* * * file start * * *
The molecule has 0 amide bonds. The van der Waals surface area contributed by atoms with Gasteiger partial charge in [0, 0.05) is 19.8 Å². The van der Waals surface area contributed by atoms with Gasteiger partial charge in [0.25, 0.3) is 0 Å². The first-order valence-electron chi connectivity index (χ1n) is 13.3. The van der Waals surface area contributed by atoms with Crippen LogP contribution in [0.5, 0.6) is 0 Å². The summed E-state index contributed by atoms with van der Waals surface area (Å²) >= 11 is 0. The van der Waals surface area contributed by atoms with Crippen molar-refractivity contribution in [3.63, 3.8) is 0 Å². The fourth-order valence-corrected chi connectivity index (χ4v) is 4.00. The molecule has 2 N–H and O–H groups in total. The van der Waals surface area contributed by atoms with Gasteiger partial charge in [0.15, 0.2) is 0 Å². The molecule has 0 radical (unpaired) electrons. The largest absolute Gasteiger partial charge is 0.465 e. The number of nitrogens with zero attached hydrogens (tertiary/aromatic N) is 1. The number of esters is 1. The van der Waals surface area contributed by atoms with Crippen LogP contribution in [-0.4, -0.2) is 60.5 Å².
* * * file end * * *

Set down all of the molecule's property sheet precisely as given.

The molecule has 0 amide bonds. The van der Waals surface area contributed by atoms with Gasteiger partial charge in [0, 0.05) is 19.8 Å². The van der Waals surface area contributed by atoms with Gasteiger partial charge in [0.25, 0.3) is 0 Å². The first-order valence-electron chi connectivity index (χ1n) is 13.3. The van der Waals surface area contributed by atoms with Crippen LogP contribution in [0.5, 0.6) is 0 Å². The summed E-state index contributed by atoms with van der Waals surface area (Å²) >= 11 is 0. The van der Waals surface area contributed by atoms with Crippen molar-refractivity contribution in [3.63, 3.8) is 0 Å². The fourth-order valence-corrected chi connectivity index (χ4v) is 4.00. The molecule has 2 N–H and O–H groups in total. The van der Waals surface area contributed by atoms with Gasteiger partial charge in [0.15, 0.2) is 0 Å². The molecule has 0 radical (unpaired) electrons. The largest absolute Gasteiger partial charge is 0.465 e. The number of nitrogens with zero attached hydrogens (tertiary/aromatic N) is 1. The number of esters is 1. The van der Waals surface area contributed by atoms with Crippen LogP contribution in [-0.4, -0.2) is 60.5 Å².